If there are concerning historical data, the physician may ask the patient about the age of his or her partner and whether the relationship is consensual. Although rape and incest fall outside the scope of this analysis, states differ with respect to the definition and mandatory reporting of statutory rape. Physicians should exercise case-by-case judgment within the confines of state law.10
4. ARRANGE FOR FOLLOW-UP
Follow-up testing for pregnancy and STIs (and any resulting treatment, if necessary) at a subsequent visit is prudent, and confidential contact arrangements should be predetermined. The physician should also comply with any legal requirement of reporting positive STI screening results to public health authorities for partner notification or, if not required, encourage the patient to notify his or her partner(s). In addition, during this visit the physician can fully reevaluate the patient's physical and emotional well-being, and can discuss all of the outcomes that could result from continuing the sexual relationship.
5. PROTECT CONFIDENTIALITY
The adolescent patient may be wary of having his or her confidentiality compromised by clinic or insurance company personnel. It is important for physicians to mitigate such risks to the degree that they are able to do so (e.g., designating a clinic nurse as a direct contact point, safeguarding medical records). It also is useful to be familiar with the practice styles of subspecialists and pharmacists to whom the patient could be referred.
6. OBTAIN PARENTAL INVOLVEMENT AND CONSENT
At this point, the patient may be less resistant to disclosing a sexual relationship to his or her parents, especially if pregnancy and STIs have been excluded. The physician should renew the recommendation for parental involvement in most cases, because this can improve social support, access to services, and contraceptive use.11 Adolescent patients who refuse further disclosure may agree to discuss a relevant and appropriate noncontraceptive indication for birth control (e.g., dysmenorrhea) with their parents to foster communication.
To summarize this stepwise approach, after pregnancy is excluded, the patient in this case scenario may be prescribed a concealable contraceptive option (e.g., Nuvaring), offered condoms, and if indicated, screened and empirically treated for any STIs. By this point, it is hoped that she has established trust with her treatment team and has agreed to parental involvement.
The initial climate of the joint visit with the patient and her parents may be tense and contentious. This can be lessened by empathetically telling the parents, “It's very refreshing that your daughter has started to take responsibility for her health, she trusts you to be a part of it, and you are willing to be here for her.” After creating a comfortable atmosphere, the physician should encourage the parents to agree to any treatment that has been withheld, including mental health services. The time spent with the patient ultimately facilitates the creation of a new, robust support system for her, and can have a life-changing impact.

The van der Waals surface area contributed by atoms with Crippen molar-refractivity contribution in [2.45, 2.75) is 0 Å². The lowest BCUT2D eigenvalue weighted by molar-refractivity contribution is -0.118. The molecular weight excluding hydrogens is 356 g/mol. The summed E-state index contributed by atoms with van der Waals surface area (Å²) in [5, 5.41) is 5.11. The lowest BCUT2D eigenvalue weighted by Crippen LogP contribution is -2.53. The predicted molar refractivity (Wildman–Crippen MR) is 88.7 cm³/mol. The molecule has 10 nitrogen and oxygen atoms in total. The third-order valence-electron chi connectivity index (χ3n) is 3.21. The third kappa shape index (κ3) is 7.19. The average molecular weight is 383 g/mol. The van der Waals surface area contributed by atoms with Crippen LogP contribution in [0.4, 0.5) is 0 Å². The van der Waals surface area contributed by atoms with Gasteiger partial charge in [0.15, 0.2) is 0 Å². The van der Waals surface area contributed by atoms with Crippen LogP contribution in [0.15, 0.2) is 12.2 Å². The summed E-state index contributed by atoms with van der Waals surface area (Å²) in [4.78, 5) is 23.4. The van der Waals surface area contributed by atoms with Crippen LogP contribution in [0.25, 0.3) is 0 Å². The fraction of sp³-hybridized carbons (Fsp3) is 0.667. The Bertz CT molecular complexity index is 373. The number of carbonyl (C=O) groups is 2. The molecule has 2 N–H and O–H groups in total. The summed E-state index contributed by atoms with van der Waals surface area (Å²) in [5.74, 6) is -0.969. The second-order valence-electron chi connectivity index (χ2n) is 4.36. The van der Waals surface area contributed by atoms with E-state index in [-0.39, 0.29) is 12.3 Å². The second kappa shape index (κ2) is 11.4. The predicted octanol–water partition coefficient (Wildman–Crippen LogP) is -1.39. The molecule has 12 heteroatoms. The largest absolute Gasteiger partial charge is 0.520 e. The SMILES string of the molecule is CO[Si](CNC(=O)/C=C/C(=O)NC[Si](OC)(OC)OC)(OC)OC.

Address correspondence to David A. Klein, MD, MPH, at email@example.com. Reprints are not available from the author.
Author disclosure: No relevant financial affiliations to disclose.
The opinions and assertions contained herein are the private views of the author and are not to be construed as official or as reflecting the views of the U.S. Air Force, the U.S. Army, or the U.S. military at large.
1. American Medical Association. AMA code of medical ethics: principles of medical ethics. June 2001. http://www.ama-assn.org/ama/pub/physician-resources/medical-ethics/code-medical-ethics/principles-medical-ethics.page. Accessed December 29, 2011.
2. Jones RK, Purcell A, Singh S, Finer LB. Adolescents' reports of parental knowledge of adolescents' use of sexual health services and their reactions to mandated parental notification for prescription contraception. JAMA. 2005;293(3):340–348.
3. Ford CA, Millstein SG, Halpern-Felsher BL, Irwin CE Jr. Influence of physician confidentiality assurances on adolescents' willingness to disclose information and seek future health care. A randomized controlled trial. JAMA. 1997;278(12):1029–1034.
4. Lehrer JA, Pantell R, Tebb K, Shafer MA. Forgone health care among U.S. adolescents: associations between risk characteristics and confidentiality concern. J Adolesc Health. 2007;40(3):218–226.
5. Martinez G, Copen CE, Abma JC. Teenagers in the United States: sexual activity, contraceptive use, and childbearing, 2006–2010 national survey of family growth. Vital Health Stat 23. 2011;(31):1–35.
6. Stelfox HT, Gandhi TK, Orav EJ, Gustafson ML. The relation of patient satisfaction with complaints against physicians and malpractice lawsuits. Am J Med. 2005;118(10):1126–1133.
7. Levinson W, Roter DL, Mullooly JP, Dull VT, Frankel RM. Physician-patient communication. The relationship with malpractice claims among primary care physicians and surgeons. JAMA. 1997;277(7):553–559.
8. Stuart MR, Liberman JA III, eds. The Fifteen Minute Hour: Applied Psychotherapy for the Primary Care Physician. 2nd ed. Westport, Conn.: Praeger; 1993:101–183.
9. Goldenring JM, Rosen DS. Getting into adolescent heads: an essential update. Contemp Pediatr. 2004;21(1):64–90.
10. American Academy of Family Physicians, American Academy of Pediatrics, American College of Obstetricians and Gynecologists, and Society of Adolescent Medicine. Protecting adolescents: ensuring access to care and reporting sexual activity and abuse. J Adolesc Health. 2004;35(5):420–423.
11. Short MB, Yates JK, Biro F, Rosenthal SL. Parents and partners: enhancing participation in contraception use. J Pediatr Adolesc Gynecol. 2005;18(6):379–383.